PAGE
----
Don Jackson in his book, 2,239 Tested Secrets for Direct Marketing Success, relates the following story. “A friend of mine bought a Lexus – a $45,000 piece of machinery. He could afford a Mercedes, a Jaguar, a Cadillac, but he went with the Lexus. His lifetime value to that automobile manufacturer could be in the high six figures. My friend took delivery of his elegant new Lexus from the dealer and started to drive it home, luxuriating in the smell of the leather interior and the glorious handling qualities. On a whim, he turned on the radio. His favorite classical music station came on loud and clear in splendid quadraphonic sound. He pushed the second button; it was his favorite news-weather-traffic station. The third button was set to his specific tastes.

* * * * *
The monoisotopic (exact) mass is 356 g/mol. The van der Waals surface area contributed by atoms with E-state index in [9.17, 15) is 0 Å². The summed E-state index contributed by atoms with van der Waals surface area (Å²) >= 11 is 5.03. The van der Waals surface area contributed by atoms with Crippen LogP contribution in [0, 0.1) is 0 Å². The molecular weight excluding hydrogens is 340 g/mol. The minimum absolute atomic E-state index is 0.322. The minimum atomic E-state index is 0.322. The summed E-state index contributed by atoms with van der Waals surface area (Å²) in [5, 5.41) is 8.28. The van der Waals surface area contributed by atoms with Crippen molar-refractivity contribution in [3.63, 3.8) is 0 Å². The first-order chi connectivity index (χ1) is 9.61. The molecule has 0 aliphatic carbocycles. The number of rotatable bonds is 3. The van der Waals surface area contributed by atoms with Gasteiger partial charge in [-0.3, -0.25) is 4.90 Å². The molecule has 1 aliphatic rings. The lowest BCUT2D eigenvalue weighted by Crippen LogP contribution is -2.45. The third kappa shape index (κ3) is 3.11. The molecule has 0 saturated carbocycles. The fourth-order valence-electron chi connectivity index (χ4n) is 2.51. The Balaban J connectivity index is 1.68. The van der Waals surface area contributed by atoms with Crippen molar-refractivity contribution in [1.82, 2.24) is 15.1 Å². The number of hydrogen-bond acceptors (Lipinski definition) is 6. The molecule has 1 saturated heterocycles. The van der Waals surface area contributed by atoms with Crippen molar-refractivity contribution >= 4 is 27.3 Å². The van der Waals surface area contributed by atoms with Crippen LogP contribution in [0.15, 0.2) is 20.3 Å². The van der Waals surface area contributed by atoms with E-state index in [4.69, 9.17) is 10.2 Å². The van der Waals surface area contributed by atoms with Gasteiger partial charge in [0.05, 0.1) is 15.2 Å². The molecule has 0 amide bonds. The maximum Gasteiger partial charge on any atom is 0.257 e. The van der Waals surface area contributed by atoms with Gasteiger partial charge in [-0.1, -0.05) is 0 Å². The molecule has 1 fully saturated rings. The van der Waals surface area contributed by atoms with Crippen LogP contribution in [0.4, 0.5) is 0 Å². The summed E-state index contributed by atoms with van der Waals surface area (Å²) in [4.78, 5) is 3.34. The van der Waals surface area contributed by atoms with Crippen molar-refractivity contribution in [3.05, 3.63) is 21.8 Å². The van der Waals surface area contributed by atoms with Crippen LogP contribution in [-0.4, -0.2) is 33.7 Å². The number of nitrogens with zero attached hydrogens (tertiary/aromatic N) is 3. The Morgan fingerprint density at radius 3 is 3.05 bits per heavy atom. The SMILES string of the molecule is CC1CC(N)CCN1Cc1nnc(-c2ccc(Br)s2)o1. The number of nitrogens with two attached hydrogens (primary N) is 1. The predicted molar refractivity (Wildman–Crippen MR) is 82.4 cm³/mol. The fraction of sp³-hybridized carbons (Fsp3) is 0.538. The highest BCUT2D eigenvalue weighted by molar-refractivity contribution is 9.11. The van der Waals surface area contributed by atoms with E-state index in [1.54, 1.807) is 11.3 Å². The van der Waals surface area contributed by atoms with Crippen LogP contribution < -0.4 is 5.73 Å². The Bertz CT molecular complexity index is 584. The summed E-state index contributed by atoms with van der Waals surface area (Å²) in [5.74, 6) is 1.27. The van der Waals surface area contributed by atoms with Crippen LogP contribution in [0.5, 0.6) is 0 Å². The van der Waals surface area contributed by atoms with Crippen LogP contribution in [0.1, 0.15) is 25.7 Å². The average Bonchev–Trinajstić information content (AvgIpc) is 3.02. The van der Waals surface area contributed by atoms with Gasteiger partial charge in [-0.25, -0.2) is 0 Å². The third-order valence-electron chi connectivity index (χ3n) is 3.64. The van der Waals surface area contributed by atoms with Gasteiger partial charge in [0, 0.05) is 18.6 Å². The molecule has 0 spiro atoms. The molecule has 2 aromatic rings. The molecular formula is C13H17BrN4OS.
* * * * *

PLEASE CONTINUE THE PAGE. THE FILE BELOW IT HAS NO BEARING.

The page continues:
Was the Lexus psychic? No. The mechanic at the Lexus dealership had noted the radio settings on the old trade in and duplicated them on the new Lexus. My friend was, in a word “delighted”.

He goes on to say, “Remember what this technician did for my friend cost Lexus nothing. Zip. Nada. Not one cent. Yet it solidified the relationship. Over the coming years, Lexus will have to screw up big time to negate that divine moment.”

As Ken Compton relates, “Delight A Customer (or referral source) And You Can Have That Customer For Life!” Remember we are in the relationship building business.

Submitted by:David Pace, Ethics Chair, CREIA MCI

Page 3